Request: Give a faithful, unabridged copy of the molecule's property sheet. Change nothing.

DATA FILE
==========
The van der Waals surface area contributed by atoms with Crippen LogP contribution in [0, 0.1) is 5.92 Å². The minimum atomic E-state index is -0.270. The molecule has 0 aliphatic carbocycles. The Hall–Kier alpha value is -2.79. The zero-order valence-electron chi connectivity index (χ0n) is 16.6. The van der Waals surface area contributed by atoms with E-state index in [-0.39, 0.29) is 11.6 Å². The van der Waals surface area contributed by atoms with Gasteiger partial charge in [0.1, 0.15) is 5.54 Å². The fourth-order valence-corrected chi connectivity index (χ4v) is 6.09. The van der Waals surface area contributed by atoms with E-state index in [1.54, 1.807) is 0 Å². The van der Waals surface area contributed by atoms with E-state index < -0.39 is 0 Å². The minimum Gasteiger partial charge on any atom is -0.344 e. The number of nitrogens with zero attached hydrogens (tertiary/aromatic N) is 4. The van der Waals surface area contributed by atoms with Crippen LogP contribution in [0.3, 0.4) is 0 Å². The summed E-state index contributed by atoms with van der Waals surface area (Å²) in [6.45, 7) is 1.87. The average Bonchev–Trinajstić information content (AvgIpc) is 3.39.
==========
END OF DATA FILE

The van der Waals surface area contributed by atoms with Crippen LogP contribution in [0, 0.1) is 5.92 Å². The minimum atomic E-state index is -0.270. The molecule has 0 aliphatic carbocycles. The Hall–Kier alpha value is -2.79. The zero-order valence-electron chi connectivity index (χ0n) is 16.6. The van der Waals surface area contributed by atoms with E-state index in [-0.39, 0.29) is 11.6 Å². The van der Waals surface area contributed by atoms with Gasteiger partial charge in [0.1, 0.15) is 5.54 Å². The fourth-order valence-corrected chi connectivity index (χ4v) is 6.09. The van der Waals surface area contributed by atoms with E-state index in [1.54, 1.807) is 0 Å². The van der Waals surface area contributed by atoms with E-state index < -0.39 is 0 Å². The minimum Gasteiger partial charge on any atom is -0.344 e. The number of nitrogens with zero attached hydrogens (tertiary/aromatic N) is 4. The van der Waals surface area contributed by atoms with Crippen LogP contribution in [0.3, 0.4) is 0 Å². The summed E-state index contributed by atoms with van der Waals surface area (Å²) in [6.45, 7) is 1.87. The average Bonchev–Trinajstić information content (AvgIpc) is 3.39.